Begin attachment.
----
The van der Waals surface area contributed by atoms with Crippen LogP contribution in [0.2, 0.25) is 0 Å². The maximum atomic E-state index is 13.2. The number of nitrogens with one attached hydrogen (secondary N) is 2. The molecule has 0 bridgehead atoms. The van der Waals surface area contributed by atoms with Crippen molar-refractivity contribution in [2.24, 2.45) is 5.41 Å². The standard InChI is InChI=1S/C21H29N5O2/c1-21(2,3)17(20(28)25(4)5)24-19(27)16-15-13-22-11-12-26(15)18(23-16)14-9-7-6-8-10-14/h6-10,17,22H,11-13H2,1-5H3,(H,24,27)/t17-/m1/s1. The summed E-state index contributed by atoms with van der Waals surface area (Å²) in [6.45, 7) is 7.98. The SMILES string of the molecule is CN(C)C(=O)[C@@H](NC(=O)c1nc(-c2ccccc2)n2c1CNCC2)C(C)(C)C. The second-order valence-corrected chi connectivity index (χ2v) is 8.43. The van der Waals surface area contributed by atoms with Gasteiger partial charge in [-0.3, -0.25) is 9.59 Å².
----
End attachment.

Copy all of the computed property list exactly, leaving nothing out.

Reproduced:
The van der Waals surface area contributed by atoms with Crippen LogP contribution in [0.2, 0.25) is 0 Å². The maximum atomic E-state index is 13.2. The number of nitrogens with one attached hydrogen (secondary N) is 2. The molecule has 0 bridgehead atoms. The van der Waals surface area contributed by atoms with Crippen molar-refractivity contribution in [2.24, 2.45) is 5.41 Å². The standard InChI is InChI=1S/C21H29N5O2/c1-21(2,3)17(20(28)25(4)5)24-19(27)16-15-13-22-11-12-26(15)18(23-16)14-9-7-6-8-10-14/h6-10,17,22H,11-13H2,1-5H3,(H,24,27)/t17-/m1/s1. The summed E-state index contributed by atoms with van der Waals surface area (Å²) in [6.45, 7) is 7.98. The SMILES string of the molecule is CN(C)C(=O)[C@@H](NC(=O)c1nc(-c2ccccc2)n2c1CNCC2)C(C)(C)C. The second-order valence-corrected chi connectivity index (χ2v) is 8.43. The van der Waals surface area contributed by atoms with Gasteiger partial charge in [-0.3, -0.25) is 9.59 Å².